2010 February 01
An interview conducted via telephone by Mike Snider for USA TODAY
Leonard Nimoy, who recently reprised his role as Spock in 2009's Star Trek movie, also has a mission in the new Star Trek Online massively multiplayer online role-playing game that officially launches Tuesday.
He talked about his role in the game and the Star Trek franchise in a phone interview last week. For more on Star Trek Online, check out our story here.
It's a pleasure to speak with you again. Tell us about the part you play in the game.
Nimoy: I spent some time in front of a microphone doing voice work for them. I am essentially a tour guide or narrator. I don't do the Spock character. I'm an omniscient voice that tells the player what is going on (and) what to do next, 'Congratulations, you've just done this or that,' 'Now try this' or 'Think about that' or 'Make a left turn or a right turn if you want to do such and such' or so forth.
That's an important role in a game that might have newcomers to an MMO.
It is an amazingly complex and challenging game. The artwork is extraordinary and the density of ideas is really surprising. I'm very pleasantly surprised by it. I have not been paying an awful lot of attention to the various kinds of video games that have been developed so I can't measure it against others, but I can tell you I was very impressed when I saw it.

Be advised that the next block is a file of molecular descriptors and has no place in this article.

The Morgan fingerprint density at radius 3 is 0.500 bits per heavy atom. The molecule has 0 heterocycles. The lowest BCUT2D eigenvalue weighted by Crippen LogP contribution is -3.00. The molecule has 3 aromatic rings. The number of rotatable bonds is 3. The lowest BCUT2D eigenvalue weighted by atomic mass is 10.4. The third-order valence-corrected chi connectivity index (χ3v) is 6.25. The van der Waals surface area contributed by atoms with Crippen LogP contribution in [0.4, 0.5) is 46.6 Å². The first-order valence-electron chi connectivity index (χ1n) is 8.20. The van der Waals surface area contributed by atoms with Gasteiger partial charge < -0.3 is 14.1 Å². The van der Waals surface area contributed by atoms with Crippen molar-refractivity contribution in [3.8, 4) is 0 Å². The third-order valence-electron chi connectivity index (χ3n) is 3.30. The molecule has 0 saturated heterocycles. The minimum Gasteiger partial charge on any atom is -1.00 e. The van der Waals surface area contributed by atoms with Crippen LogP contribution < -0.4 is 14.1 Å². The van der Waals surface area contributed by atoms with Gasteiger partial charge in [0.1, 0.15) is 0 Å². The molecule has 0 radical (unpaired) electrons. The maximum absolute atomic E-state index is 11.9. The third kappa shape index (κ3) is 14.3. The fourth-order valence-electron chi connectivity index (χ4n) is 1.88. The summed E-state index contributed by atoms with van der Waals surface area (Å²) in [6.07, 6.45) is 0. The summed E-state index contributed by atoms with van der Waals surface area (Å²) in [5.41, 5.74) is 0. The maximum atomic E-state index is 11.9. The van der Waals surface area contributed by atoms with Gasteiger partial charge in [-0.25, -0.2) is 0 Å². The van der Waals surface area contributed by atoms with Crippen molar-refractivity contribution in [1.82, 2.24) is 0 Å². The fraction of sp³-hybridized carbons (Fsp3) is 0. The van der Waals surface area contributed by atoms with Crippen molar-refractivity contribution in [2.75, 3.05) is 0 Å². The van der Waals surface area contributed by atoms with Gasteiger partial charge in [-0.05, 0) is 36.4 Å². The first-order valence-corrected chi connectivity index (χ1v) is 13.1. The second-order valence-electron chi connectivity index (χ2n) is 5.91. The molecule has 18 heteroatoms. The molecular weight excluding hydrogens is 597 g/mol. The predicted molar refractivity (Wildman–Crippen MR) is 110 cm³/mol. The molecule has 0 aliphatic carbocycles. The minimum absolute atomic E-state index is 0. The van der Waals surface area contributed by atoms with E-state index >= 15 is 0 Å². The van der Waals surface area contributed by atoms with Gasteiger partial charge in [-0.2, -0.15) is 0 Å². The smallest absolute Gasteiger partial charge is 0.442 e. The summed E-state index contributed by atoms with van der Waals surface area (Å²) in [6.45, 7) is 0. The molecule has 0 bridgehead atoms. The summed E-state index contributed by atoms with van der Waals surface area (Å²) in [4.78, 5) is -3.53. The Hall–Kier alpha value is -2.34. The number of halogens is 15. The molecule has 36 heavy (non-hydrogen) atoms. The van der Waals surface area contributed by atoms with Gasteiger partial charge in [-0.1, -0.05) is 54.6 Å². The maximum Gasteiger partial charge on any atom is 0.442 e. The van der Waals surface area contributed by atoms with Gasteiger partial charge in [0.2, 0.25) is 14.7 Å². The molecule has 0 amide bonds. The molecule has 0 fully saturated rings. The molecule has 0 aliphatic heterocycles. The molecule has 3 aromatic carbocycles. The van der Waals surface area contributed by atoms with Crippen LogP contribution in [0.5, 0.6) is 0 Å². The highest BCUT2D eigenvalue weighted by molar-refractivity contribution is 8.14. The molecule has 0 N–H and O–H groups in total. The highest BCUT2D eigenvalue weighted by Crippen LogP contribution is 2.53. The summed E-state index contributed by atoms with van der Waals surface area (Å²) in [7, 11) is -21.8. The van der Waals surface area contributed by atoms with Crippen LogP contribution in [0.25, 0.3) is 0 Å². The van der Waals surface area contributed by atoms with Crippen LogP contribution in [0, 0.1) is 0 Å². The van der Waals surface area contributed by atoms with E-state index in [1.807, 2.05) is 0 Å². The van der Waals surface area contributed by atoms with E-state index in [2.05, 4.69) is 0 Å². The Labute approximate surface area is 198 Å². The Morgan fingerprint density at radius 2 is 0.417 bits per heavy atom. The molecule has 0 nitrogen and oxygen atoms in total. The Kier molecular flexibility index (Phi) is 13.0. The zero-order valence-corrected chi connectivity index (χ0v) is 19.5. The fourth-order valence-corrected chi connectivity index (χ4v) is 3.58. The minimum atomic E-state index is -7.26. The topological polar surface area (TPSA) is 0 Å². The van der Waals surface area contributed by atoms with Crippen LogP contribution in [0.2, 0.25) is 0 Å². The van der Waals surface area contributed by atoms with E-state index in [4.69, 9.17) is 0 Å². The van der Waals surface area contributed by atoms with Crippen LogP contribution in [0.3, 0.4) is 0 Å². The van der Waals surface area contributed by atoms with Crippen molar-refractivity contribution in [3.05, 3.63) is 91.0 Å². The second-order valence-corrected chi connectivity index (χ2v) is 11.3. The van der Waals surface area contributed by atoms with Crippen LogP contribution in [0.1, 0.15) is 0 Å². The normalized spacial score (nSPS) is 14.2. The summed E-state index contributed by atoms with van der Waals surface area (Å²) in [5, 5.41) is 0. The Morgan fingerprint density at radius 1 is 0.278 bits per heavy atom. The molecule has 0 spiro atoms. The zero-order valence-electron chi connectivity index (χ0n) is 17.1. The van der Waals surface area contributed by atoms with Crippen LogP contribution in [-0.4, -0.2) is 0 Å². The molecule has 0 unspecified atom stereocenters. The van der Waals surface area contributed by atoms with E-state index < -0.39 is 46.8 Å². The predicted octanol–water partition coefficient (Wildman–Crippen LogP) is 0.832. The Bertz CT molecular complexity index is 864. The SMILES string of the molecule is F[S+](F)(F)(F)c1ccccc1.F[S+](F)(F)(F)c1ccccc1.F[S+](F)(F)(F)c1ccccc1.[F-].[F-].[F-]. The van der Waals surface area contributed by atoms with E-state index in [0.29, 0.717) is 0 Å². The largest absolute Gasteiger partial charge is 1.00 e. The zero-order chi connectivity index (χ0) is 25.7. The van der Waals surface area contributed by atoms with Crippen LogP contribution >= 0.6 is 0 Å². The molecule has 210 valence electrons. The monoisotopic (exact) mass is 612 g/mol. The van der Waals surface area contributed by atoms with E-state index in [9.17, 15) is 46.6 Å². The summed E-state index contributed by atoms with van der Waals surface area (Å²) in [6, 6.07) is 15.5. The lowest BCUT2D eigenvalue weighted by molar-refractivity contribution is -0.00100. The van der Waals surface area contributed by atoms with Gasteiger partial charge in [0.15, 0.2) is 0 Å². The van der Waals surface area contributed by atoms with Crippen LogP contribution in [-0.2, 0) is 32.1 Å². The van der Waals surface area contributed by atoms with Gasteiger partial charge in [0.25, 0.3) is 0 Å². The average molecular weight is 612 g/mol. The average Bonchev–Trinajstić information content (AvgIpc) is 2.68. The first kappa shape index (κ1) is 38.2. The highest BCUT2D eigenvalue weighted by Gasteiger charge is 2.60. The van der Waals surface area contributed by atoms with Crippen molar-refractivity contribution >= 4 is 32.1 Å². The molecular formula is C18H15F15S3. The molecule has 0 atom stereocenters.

There have been a lot of Star Trek-related ventures. Where does this one fit?
This is above and beyond anything I have seen before. There was some comparatively primitive work done in previous years. This is a very cutting-edge piece of work. It took a couple years to develop the programs involved and that is really fast. Typically looking at what this game looks like and works like you would think it would take longer than that. ... The complexity of it is extraordinary. It just goes on and on. No matter how deeply you get into it, it still continues to be challenging and more and more choices are available and (there are) more and more decisions to be made. I think it is great for the imagination and great for complex solving of problems, communicating with others. There is going to be an awful lot of people together online communicating with each other in this game.
What were your thoughts about the franchise now? You must feel good about how the 2009 film turned out and your part in that.